Longform

The Case of the Fatal Femme

Page 3 of 12

The Gila River officer notes that the Cavalier had women's clothing in the back seat and trunk. But he apparently doesn't notice the blood spatter on the interior panel of the driver's door and on the dashboard panel.

He also doesn't see the dark-red stains on the front seats.

Tribal authorities learn that the car is registered to an Omar Cruz of Mesa. Someone contacts Cruz later that day to tell him that his Cavalier has been found on the reservation, and that a tow truck already has moved it to a storage lot.

Lolita Carlisle goes through her daughter's purse after the arrest and finds what she was looking for -- a Visa credit card.

Earlier that day, she and Samantha had bought gas with the card at the Shell station -- a $24 purchase at 11:53 a.m. and a $26 purchase at 12:36 p.m.

The name on the card was Araceli Brigado, Gabe Cruz's girlfriend.

At 6:30 that night, Carlisle again uses Araceli's credit card three times in succession at an ATM machine inside the Vee Quiva casino. The total charges amount to $181, and the transactions are videotaped.

Gabe Cruz's cousins and his girlfriend aren't sure how to proceed after learning about the Cavalier's being found on the reservation. None of them sees local media reports on the evening of March 3 about an unidentified murder victim in the cornfield, described as a Latino male in his early 20s.

Back at Phoenix Police Department headquarters, about all Detective Ballentine knows after his first day of investigation is that the victim's fingerprints haven't shown up in law enforcement computer files. This means he was never arrested in the United States.

Detective Schechterle, meanwhile, has learned that the fuse box on the road is from a 1999 Chevy Cavalier.

An autopsy the following morning reveals that the murder victim died of three shotgun wounds to his neck and torso from close range. He also suffered numerous bruises and cuts.

"They shot the piss out of him," Jack Ballentine says. "This guy's a real victim."

Assistant medical examiner Kevin Horn notes in his postmortem report that testing of the victim's blood "did not reveal the presence of alcohol, other drugs of abuse, or significant medications."


Chris Ferschke considered Gabe Cruz one of his very best friends.

Ferschke had known Gabe for about four years, having met him while dating a waitress at a Denny's in Tempe. Gabe then was a cook at the restaurant, and Ferschke says he marveled at the Mexican immigrant's work ethic and upbeat attitude.

Ferschke, 32, a native of a Boston suburb, knew little Spanish. And Gabe knew just enough English to get by.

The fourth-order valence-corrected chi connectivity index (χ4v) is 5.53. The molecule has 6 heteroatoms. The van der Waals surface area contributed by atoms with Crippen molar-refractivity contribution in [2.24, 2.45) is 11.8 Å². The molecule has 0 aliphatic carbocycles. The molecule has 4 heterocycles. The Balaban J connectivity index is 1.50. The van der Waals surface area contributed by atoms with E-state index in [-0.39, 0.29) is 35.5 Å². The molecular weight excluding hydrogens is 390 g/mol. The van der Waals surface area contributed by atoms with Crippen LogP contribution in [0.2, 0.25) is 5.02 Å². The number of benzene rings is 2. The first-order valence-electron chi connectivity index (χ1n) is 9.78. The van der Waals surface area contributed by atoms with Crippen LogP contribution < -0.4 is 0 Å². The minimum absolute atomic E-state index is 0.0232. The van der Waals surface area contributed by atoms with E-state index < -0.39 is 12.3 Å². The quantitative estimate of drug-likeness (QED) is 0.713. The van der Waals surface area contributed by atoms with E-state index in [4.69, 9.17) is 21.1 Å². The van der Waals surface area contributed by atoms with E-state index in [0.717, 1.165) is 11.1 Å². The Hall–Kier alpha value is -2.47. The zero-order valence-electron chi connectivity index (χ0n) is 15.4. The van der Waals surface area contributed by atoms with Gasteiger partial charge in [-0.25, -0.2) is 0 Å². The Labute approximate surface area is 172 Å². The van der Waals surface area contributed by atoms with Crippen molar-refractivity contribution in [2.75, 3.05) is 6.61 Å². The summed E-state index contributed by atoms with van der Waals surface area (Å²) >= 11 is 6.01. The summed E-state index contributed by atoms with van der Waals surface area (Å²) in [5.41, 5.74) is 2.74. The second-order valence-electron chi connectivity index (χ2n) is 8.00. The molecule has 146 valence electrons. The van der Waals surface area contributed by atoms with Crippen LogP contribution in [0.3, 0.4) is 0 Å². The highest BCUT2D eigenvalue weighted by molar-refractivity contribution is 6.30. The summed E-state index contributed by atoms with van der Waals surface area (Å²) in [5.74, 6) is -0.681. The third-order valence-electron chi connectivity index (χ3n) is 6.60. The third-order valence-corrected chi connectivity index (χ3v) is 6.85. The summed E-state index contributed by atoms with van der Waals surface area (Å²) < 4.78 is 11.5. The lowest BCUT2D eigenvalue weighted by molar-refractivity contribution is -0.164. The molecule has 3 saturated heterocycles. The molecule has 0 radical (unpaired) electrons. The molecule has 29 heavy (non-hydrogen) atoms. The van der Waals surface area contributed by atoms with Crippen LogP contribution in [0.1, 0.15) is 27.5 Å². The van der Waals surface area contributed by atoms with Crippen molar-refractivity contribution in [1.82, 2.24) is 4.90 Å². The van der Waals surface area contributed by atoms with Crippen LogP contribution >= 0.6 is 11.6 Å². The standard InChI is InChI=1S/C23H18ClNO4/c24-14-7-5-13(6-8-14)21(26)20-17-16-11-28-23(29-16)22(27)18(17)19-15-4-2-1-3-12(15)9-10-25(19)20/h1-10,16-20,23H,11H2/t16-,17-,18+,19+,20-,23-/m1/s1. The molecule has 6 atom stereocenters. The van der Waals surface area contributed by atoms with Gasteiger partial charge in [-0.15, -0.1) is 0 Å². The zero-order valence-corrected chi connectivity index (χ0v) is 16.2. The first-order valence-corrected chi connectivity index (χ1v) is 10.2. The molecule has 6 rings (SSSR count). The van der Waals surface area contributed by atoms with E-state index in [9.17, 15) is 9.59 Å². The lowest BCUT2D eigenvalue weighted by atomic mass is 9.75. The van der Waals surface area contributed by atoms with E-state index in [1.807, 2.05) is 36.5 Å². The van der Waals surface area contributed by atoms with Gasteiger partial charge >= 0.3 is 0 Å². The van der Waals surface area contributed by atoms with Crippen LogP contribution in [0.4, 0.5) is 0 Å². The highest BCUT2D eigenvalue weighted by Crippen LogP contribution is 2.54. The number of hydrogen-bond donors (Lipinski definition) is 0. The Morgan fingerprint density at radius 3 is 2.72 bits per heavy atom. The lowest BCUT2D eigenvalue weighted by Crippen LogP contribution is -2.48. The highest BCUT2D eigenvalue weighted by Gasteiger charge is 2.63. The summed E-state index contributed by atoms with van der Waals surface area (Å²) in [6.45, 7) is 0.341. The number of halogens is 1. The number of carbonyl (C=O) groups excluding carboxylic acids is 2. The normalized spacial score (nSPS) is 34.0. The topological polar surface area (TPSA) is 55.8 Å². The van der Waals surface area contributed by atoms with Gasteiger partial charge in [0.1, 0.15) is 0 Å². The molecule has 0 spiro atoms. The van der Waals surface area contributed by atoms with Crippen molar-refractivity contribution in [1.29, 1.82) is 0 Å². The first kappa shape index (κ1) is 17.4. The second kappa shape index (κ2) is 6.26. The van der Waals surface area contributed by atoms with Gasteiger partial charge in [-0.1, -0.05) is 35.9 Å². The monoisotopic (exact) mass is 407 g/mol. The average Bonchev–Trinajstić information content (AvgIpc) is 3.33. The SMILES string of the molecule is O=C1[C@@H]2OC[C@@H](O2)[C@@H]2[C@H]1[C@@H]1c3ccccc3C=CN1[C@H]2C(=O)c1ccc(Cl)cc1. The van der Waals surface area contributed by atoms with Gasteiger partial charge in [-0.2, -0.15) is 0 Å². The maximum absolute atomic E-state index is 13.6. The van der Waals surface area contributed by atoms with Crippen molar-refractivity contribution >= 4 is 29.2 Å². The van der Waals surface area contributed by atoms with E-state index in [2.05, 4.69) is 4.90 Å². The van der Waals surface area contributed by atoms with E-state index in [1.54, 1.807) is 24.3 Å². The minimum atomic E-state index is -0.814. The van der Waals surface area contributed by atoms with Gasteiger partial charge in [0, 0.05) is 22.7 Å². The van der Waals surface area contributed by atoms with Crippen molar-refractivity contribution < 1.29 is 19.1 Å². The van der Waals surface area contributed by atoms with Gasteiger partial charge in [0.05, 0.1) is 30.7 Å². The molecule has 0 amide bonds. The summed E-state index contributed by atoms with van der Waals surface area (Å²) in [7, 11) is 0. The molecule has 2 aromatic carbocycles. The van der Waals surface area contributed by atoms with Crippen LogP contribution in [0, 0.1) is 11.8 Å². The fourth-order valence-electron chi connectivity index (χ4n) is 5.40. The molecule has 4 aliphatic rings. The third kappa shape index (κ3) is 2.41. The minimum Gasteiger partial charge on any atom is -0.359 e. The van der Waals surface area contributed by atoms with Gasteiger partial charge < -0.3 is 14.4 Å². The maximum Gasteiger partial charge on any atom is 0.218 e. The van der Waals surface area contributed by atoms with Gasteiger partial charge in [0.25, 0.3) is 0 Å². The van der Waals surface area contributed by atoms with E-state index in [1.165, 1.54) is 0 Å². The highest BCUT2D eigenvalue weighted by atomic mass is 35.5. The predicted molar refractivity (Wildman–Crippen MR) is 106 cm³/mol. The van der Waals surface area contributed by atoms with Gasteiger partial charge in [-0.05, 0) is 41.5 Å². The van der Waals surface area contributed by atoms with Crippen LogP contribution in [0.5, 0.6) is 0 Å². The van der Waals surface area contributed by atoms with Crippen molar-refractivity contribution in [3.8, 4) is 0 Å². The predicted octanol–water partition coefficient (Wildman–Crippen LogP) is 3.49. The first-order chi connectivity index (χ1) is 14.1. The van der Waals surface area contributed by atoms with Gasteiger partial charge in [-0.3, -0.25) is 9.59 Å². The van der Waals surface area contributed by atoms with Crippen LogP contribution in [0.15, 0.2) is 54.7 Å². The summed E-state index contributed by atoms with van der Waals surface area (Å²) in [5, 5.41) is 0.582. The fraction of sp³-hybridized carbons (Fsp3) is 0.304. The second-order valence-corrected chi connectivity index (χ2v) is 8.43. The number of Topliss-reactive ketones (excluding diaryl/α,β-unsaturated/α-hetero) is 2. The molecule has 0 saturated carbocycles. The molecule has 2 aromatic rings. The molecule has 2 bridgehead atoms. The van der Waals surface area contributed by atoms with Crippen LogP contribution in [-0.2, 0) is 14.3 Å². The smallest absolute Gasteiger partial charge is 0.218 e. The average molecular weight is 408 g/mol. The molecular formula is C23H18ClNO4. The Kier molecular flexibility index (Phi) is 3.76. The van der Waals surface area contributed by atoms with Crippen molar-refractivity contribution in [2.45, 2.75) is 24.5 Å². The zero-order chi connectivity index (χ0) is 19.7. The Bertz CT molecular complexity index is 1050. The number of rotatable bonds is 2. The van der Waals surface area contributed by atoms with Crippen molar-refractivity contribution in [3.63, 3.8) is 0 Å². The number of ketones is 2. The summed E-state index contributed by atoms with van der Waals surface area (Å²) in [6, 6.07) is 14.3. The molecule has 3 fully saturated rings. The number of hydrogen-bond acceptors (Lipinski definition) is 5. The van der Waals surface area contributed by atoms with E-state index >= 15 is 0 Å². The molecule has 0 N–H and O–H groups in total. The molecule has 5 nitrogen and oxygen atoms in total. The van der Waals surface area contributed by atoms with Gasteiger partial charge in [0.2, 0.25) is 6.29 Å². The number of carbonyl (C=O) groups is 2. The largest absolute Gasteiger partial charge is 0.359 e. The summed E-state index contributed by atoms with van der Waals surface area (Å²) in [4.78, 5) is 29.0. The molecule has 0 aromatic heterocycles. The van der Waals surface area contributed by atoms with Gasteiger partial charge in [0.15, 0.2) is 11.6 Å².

Yet the two men bonded.

"Gabe started inviting me over to his place after work, and we really got to know each other," Ferschke says. "He'd pull out a chess board, and we'd play for hours. He'd gone through a lot, and was really wise for his age. He was cultured and charismatic. Very old-school. We all loved him."

By "we," Ferschke is referring to the 100-person staff at Graham Central Station, where he's a bartender. In 2001, Ferschke persuaded his employers to hire Gabe Cruz as a bar back.

On Friday, March 4, Ferschke gets to work about 5 p.m., not knowing anything about his friend's disappearance until Gabe's panic-stricken cousin Rene starts calling the bar.

"Rene asked me if I'd spoken to Gabe," Ferschke recalls. "I said no. The minute I heard he was gone, I knew something was wrong. Rene said they'd found the car on the Gila River. At first I thought he meant they'd found it in the river."

Panic-stricken, Rene Cruz and Araceli Brigado show up at Graham Central during Ferschke's shift. Ferschke urges them to file a missing-persons report with the Mesa Police Department, since Gabe resides in that city.

Rene calls Mesa police at 11 p.m., and is told that his cousin's disappearance would be checked out.

From Rene, Ferschke gets the phone number of the company that had towed Gabe's car hours earlier and calls it after Graham Central closes at 2 a.m. But an employee won't tell him exactly where on the reservation the car had been picked up.

Next, Ferschke phones the Gila River police and informs an officer that he and his co-workers are strongly considering coming out to the reservation at that moment -- about 2:30 a.m. -- to search for their missing friend.

"I get told how dangerous it is for us to come out on the reservation," Ferschke says now. "Then [the reservation cop] says it doesn't look good for my friend, which really hits me hard. He asks us to give them time to do their job before we go out there. So we disband for the night."

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Paul Rubin
Contact: Paul Rubin